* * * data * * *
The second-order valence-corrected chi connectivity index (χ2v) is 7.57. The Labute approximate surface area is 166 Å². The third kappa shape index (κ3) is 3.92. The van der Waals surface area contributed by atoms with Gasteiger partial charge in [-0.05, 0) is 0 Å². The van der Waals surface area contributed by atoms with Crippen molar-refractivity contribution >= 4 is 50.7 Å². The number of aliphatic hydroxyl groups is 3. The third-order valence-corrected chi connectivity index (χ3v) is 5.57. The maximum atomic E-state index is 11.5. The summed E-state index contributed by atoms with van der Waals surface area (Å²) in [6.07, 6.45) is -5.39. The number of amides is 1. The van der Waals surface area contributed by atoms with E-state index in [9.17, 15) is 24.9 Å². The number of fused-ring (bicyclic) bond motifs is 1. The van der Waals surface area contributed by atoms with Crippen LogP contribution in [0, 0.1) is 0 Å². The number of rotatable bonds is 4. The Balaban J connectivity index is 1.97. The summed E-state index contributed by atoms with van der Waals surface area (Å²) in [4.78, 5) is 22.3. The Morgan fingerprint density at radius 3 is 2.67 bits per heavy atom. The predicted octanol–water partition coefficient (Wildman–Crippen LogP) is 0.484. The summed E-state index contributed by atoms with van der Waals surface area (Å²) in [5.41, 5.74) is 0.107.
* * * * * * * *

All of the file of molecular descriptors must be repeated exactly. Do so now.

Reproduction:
The second-order valence-corrected chi connectivity index (χ2v) is 7.57. The Labute approximate surface area is 166 Å². The third kappa shape index (κ3) is 3.92. The van der Waals surface area contributed by atoms with Gasteiger partial charge in [-0.05, 0) is 0 Å². The van der Waals surface area contributed by atoms with Crippen molar-refractivity contribution >= 4 is 50.7 Å². The number of aliphatic hydroxyl groups is 3. The third-order valence-corrected chi connectivity index (χ3v) is 5.57. The maximum atomic E-state index is 11.5. The summed E-state index contributed by atoms with van der Waals surface area (Å²) in [6.07, 6.45) is -5.39. The number of amides is 1. The van der Waals surface area contributed by atoms with E-state index in [9.17, 15) is 24.9 Å². The number of fused-ring (bicyclic) bond motifs is 1. The van der Waals surface area contributed by atoms with Crippen LogP contribution in [0, 0.1) is 0 Å². The number of rotatable bonds is 4. The Balaban J connectivity index is 1.97. The summed E-state index contributed by atoms with van der Waals surface area (Å²) in [4.78, 5) is 22.3. The Morgan fingerprint density at radius 3 is 2.67 bits per heavy atom. The predicted octanol–water partition coefficient (Wildman–Crippen LogP) is 0.484. The summed E-state index contributed by atoms with van der Waals surface area (Å²) in [5.41, 5.74) is 0.107.